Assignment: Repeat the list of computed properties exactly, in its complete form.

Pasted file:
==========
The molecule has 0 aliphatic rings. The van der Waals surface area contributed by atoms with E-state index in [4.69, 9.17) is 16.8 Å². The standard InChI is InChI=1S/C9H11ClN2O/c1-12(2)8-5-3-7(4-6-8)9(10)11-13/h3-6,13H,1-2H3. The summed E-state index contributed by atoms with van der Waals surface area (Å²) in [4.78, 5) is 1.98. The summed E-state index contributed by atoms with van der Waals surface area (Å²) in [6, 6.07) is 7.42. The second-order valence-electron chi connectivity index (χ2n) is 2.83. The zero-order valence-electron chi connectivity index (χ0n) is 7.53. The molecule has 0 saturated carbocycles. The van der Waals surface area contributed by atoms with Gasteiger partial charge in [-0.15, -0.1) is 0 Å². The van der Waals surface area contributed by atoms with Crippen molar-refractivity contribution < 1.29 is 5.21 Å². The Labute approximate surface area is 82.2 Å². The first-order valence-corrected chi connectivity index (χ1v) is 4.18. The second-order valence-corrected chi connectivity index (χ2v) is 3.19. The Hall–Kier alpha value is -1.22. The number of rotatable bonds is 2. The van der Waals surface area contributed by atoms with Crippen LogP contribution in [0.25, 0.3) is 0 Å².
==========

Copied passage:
The molecule has 0 aliphatic rings. The van der Waals surface area contributed by atoms with E-state index in [4.69, 9.17) is 16.8 Å². The standard InChI is InChI=1S/C9H11ClN2O/c1-12(2)8-5-3-7(4-6-8)9(10)11-13/h3-6,13H,1-2H3. The summed E-state index contributed by atoms with van der Waals surface area (Å²) in [4.78, 5) is 1.98. The summed E-state index contributed by atoms with van der Waals surface area (Å²) in [6, 6.07) is 7.42. The second-order valence-electron chi connectivity index (χ2n) is 2.83. The zero-order valence-electron chi connectivity index (χ0n) is 7.53. The molecule has 0 saturated carbocycles. The van der Waals surface area contributed by atoms with Gasteiger partial charge in [-0.15, -0.1) is 0 Å². The van der Waals surface area contributed by atoms with Crippen molar-refractivity contribution < 1.29 is 5.21 Å². The Labute approximate surface area is 82.2 Å². The first-order valence-corrected chi connectivity index (χ1v) is 4.18. The second-order valence-corrected chi connectivity index (χ2v) is 3.19. The Hall–Kier alpha value is -1.22. The number of rotatable bonds is 2. The van der Waals surface area contributed by atoms with Crippen LogP contribution in [0.25, 0.3) is 0 Å².